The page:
So what looks good? If everyone is in shades of grey it can start to look quite stark, so a little colour is always helpful. Without going fully 80’s Top of The Pops.
It’s Always Easier Downhill
Finally, the pack-down at the end of the day is shorter than the setup. And that might take only about 30-45 minutes.
‘Fix it in post’, they have been known to say. Luckily I come from a career of fixing it in TV post, and with SuperReel I edit or oversee the edit of everything we do.
Inevitably there’s always going to be something to ‘fix in post’, even if it’s just a little stabilisation of a shot, or sweetening of audio, but that aside this is where your story and message really come together in the right hands. With good content from the shoot, an experienced editor can create something quite powerful. There are a thousand ways to tell a story, and no not all of them are right. You have to find something to hook people at the beginning, then delve deeper, unpack that, continually building and riffing of the previous thought, to end poignantly and maybe wanting a little more. We are not after all making documentaries, a lot of what we do is a tease or a promo – so we need to inspire an effort to find out a little more about you as a company, or about your product.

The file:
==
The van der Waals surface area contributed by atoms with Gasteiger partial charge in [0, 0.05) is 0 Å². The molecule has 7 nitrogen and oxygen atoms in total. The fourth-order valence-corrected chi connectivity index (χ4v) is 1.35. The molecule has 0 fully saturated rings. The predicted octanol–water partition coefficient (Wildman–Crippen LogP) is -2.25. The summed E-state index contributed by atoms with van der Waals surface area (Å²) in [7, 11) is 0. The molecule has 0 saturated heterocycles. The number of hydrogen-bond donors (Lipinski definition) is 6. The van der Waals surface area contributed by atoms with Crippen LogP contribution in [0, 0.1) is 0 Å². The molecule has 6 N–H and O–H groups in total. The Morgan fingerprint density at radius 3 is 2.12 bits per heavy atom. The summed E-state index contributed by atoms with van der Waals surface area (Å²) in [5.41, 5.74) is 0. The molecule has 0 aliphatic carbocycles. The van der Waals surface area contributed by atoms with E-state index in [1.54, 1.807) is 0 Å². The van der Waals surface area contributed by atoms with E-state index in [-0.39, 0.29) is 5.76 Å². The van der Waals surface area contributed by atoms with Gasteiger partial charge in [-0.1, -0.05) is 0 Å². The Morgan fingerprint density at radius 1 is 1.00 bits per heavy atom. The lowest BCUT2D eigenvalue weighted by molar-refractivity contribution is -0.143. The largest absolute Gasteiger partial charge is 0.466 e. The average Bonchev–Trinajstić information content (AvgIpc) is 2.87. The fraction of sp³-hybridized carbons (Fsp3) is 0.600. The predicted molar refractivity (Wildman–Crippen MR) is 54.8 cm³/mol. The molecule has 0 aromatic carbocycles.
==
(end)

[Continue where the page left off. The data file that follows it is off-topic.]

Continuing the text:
Here’s our ethos in the edit:
We need to engage the viewer as long as possible. Viewer drop off rates are alarming high, and that’s why short is sweet for a promo film, see this previous post. It’s about stringing together the right sound-bites from the interviews to find a strong flow through the piece. No-one can get lost, no sound bite is superfluous, and none confusing or off message. It must make total sense as a whole.
We try and find the personality to what you do. Story comes first, but hand in glove with that must go personality. A human element, something relatable, memorable, and that sets you apart.